We believe that we’re in store for something similar this year. Our “boots on the ground” vantage point (where we regularly look at hundreds of situations) tells us that both stocks and bonds appear attractively priced here. That perspective is bolstered by macroeconomic considerations, which we think also support our bullish stance. We dive into several of these below.
- (Most) Interest Rates Appear Near Their Peaks for the Year
We mentioned above that the current up-move in interest rates has been precipitous: the 10-year Treasury yield has risen from 1.5% at the start of 2022 to over 2.9% as of this writing. While the absolute increase of about 1.4% isn’t that dramatic, given how low rates started, this represents almost a doubling of interest cost on these intermediate-term government bonds.
Rising government bond yields permeate to all other financial categories, and we think the economy will need some time to digest this spike in rates. For one clear example of this seepage, look at 30-year mortgage rates, which have risen from about 2.7% five months ago to 5.3% today—nearly doubling the borrowing costs of home ownership. This obviously impacts affordability: other than the bubble years of 2006 and 2007, we are now at levels of housing cost last seen in the early 90s.
It has been said that “housing IS the business cycle”, and if that holds true then we think near-term economic growth will be challenged. But at the same time, this suggests that rates have likely peaked for this cycle, and that should help future stock and bond returns. There are other reasons why we think that rates are not likely to go up much from here, at least for the rest of 2022, but they are really arcane and involve debt-to-GDP ratios, the Federal Reserve dot plot, the size of the Federal Reserve balance sheet and the impact of shrinking it, and other mind-numbing technicalities. Suffice to say that we think that rates near the middle of the yield curve (2 to 7 years) are likely to stay near their current levels, while yields on the short end (below 2 years) and on the longer end (above 7 years) still have some climbing to do. Later on we talk about how KCS is positioning portfolio based on these assumptions.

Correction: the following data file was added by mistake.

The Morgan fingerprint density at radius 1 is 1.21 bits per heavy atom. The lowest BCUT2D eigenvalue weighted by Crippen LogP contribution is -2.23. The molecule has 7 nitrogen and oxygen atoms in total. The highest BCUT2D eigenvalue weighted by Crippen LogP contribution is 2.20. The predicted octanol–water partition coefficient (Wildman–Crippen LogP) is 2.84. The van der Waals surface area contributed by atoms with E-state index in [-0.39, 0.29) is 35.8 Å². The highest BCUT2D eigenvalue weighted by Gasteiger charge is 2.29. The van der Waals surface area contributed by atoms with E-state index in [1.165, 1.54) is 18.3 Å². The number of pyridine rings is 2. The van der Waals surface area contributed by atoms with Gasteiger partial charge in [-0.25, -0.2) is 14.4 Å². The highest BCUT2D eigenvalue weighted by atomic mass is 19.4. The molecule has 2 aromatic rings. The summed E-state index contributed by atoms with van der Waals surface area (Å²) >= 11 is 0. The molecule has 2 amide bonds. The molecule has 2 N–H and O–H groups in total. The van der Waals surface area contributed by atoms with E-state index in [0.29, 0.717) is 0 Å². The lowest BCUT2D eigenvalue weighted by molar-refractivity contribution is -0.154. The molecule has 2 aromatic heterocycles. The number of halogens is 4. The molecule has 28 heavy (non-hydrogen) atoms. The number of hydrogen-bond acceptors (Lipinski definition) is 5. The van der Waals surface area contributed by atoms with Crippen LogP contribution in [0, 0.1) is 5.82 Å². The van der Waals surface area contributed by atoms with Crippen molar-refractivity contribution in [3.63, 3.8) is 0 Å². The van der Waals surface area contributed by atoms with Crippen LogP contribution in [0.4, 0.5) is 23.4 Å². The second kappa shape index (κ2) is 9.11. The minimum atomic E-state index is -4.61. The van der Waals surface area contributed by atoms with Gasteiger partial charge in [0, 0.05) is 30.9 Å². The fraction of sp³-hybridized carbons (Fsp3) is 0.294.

- Don’t Fear the Inverted Yield Curve
You may have heard that the yield curve “inverted” recently and that this portends a recession. “Danger ahead!” shouted the financial news pundits. We say, “Not so fast!”
First, an “inverted yield curve” simply means that short-term interest rates are higher than long-term rates, which is the opposite of what is usually seen. (Investors typically demand higher interest rates for longer-term bonds in return for tying up their money longer.) But sometimes this relationship reverses, most often when the Federal Reserve raises short-term rates to cool inflation. Although this hasn’t happened yet, bond markets are already anticipating a year’s worth of Fed rate increases.
Using yield curve signals is not without merit, as history suggests that yield curve inversions do have some predictive power. In the chart below, we show the spread between the 10-year and one-year treasury going back to 1973. Inversions, or when the one-year rate was higher than the 10-year, are depicted in red. Recessions are shaded gray. As you can see, yield curve inversions typically preceded recessions.
But before you rush to sell your equities, it’s important to put these signals in context. The following table shows S&P 500 returns after the yield curve inverts (in this case, the 2-year vs. the 10-year Treasury). In 2/3 of cases, markets rose significantly over the following one and two years, even though a recession eventually followed. Therefore, selling in response to the yield-curve inversion “signal” can cost you a lot in foregone returns. Even if we do experience a recession down the line, it probably won’t happen for a couple of years, during which stocks will likely continue their upward trajectory.